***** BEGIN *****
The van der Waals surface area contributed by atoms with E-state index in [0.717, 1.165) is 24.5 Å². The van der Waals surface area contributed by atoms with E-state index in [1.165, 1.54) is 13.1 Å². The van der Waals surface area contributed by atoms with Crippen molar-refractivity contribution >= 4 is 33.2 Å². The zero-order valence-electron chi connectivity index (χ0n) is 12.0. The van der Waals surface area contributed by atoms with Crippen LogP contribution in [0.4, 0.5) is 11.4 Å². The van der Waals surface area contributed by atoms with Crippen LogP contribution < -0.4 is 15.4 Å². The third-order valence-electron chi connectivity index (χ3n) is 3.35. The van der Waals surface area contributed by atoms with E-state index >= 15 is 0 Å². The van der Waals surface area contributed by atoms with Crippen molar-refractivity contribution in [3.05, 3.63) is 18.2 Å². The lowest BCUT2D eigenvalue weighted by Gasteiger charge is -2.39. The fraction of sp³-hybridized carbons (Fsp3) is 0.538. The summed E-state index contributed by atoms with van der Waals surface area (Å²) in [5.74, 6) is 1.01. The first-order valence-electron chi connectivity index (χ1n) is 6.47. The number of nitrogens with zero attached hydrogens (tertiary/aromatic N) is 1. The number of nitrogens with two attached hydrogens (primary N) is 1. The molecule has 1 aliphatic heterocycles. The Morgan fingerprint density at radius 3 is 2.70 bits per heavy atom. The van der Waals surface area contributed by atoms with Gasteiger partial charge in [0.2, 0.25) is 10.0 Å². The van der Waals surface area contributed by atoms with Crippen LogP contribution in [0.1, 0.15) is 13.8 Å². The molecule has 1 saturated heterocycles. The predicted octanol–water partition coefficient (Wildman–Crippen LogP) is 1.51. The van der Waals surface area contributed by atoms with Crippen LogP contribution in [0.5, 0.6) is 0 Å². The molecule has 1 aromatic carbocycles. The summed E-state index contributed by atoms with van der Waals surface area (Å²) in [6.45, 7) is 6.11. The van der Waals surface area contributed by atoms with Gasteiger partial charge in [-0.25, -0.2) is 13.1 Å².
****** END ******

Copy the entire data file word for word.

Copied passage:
The van der Waals surface area contributed by atoms with E-state index in [0.717, 1.165) is 24.5 Å². The van der Waals surface area contributed by atoms with E-state index in [1.165, 1.54) is 13.1 Å². The van der Waals surface area contributed by atoms with Crippen molar-refractivity contribution >= 4 is 33.2 Å². The zero-order valence-electron chi connectivity index (χ0n) is 12.0. The van der Waals surface area contributed by atoms with Crippen LogP contribution in [0.4, 0.5) is 11.4 Å². The van der Waals surface area contributed by atoms with Crippen LogP contribution < -0.4 is 15.4 Å². The third-order valence-electron chi connectivity index (χ3n) is 3.35. The van der Waals surface area contributed by atoms with E-state index >= 15 is 0 Å². The van der Waals surface area contributed by atoms with Crippen molar-refractivity contribution in [3.05, 3.63) is 18.2 Å². The lowest BCUT2D eigenvalue weighted by Gasteiger charge is -2.39. The fraction of sp³-hybridized carbons (Fsp3) is 0.538. The summed E-state index contributed by atoms with van der Waals surface area (Å²) in [5.74, 6) is 1.01. The first-order valence-electron chi connectivity index (χ1n) is 6.47. The number of nitrogens with zero attached hydrogens (tertiary/aromatic N) is 1. The number of nitrogens with two attached hydrogens (primary N) is 1. The molecule has 1 aliphatic heterocycles. The Morgan fingerprint density at radius 3 is 2.70 bits per heavy atom. The van der Waals surface area contributed by atoms with Gasteiger partial charge in [0.2, 0.25) is 10.0 Å². The van der Waals surface area contributed by atoms with Crippen LogP contribution in [0.1, 0.15) is 13.8 Å². The molecule has 1 saturated heterocycles. The predicted octanol–water partition coefficient (Wildman–Crippen LogP) is 1.51. The van der Waals surface area contributed by atoms with Crippen LogP contribution in [0.5, 0.6) is 0 Å². The molecule has 1 aromatic carbocycles. The summed E-state index contributed by atoms with van der Waals surface area (Å²) in [6.45, 7) is 6.11. The van der Waals surface area contributed by atoms with Gasteiger partial charge in [-0.25, -0.2) is 13.1 Å².